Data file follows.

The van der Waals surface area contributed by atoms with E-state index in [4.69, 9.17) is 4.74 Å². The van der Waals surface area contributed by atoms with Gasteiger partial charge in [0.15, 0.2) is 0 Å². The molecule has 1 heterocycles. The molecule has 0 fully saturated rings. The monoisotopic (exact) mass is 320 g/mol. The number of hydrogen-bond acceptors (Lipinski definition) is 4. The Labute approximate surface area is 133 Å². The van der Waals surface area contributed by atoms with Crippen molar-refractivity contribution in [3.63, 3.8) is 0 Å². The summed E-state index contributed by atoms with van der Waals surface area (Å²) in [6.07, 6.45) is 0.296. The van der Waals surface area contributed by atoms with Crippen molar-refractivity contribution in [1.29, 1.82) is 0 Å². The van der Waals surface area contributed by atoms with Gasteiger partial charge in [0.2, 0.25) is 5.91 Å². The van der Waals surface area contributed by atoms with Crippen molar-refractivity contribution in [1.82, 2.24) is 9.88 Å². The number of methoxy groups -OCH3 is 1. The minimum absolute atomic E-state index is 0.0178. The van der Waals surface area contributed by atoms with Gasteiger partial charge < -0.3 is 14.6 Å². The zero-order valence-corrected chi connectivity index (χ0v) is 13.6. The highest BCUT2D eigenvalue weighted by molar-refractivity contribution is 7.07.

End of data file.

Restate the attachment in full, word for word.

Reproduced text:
The van der Waals surface area contributed by atoms with E-state index in [4.69, 9.17) is 4.74 Å². The van der Waals surface area contributed by atoms with Gasteiger partial charge in [0.15, 0.2) is 0 Å². The molecule has 1 heterocycles. The molecule has 0 fully saturated rings. The monoisotopic (exact) mass is 320 g/mol. The number of hydrogen-bond acceptors (Lipinski definition) is 4. The Labute approximate surface area is 133 Å². The van der Waals surface area contributed by atoms with Crippen molar-refractivity contribution in [3.63, 3.8) is 0 Å². The summed E-state index contributed by atoms with van der Waals surface area (Å²) in [6.07, 6.45) is 0.296. The van der Waals surface area contributed by atoms with Crippen molar-refractivity contribution in [1.29, 1.82) is 0 Å². The van der Waals surface area contributed by atoms with Gasteiger partial charge in [0.2, 0.25) is 5.91 Å². The van der Waals surface area contributed by atoms with Crippen molar-refractivity contribution in [1.82, 2.24) is 9.88 Å². The number of methoxy groups -OCH3 is 1. The minimum absolute atomic E-state index is 0.0178. The van der Waals surface area contributed by atoms with Gasteiger partial charge < -0.3 is 14.6 Å². The zero-order valence-corrected chi connectivity index (χ0v) is 13.6. The highest BCUT2D eigenvalue weighted by molar-refractivity contribution is 7.07.